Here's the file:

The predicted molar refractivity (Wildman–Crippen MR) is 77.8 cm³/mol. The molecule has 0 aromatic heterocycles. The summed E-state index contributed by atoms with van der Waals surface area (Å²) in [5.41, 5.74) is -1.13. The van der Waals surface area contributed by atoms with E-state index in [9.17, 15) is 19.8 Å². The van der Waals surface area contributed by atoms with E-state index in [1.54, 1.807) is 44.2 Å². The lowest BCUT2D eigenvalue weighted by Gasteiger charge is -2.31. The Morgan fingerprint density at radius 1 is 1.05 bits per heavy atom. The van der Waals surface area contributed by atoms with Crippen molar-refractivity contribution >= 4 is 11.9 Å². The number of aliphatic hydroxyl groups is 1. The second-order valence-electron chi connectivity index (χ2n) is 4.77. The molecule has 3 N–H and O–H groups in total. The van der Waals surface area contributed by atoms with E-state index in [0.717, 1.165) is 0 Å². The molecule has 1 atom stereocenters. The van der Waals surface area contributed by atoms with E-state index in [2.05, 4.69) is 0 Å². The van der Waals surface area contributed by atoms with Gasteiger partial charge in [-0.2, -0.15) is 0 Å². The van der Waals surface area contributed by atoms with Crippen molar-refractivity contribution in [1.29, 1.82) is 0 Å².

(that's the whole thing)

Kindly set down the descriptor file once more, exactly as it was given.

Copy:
The predicted molar refractivity (Wildman–Crippen MR) is 77.8 cm³/mol. The molecule has 0 aromatic heterocycles. The summed E-state index contributed by atoms with van der Waals surface area (Å²) in [5.41, 5.74) is -1.13. The van der Waals surface area contributed by atoms with E-state index in [9.17, 15) is 19.8 Å². The van der Waals surface area contributed by atoms with E-state index in [1.54, 1.807) is 44.2 Å². The lowest BCUT2D eigenvalue weighted by Gasteiger charge is -2.31. The Morgan fingerprint density at radius 1 is 1.05 bits per heavy atom. The van der Waals surface area contributed by atoms with Crippen molar-refractivity contribution >= 4 is 11.9 Å². The number of aliphatic hydroxyl groups is 1. The second-order valence-electron chi connectivity index (χ2n) is 4.77. The molecule has 3 N–H and O–H groups in total. The van der Waals surface area contributed by atoms with E-state index in [0.717, 1.165) is 0 Å². The molecule has 1 atom stereocenters. The van der Waals surface area contributed by atoms with E-state index in [2.05, 4.69) is 0 Å². The van der Waals surface area contributed by atoms with Gasteiger partial charge in [-0.2, -0.15) is 0 Å². The van der Waals surface area contributed by atoms with Crippen molar-refractivity contribution in [1.29, 1.82) is 0 Å².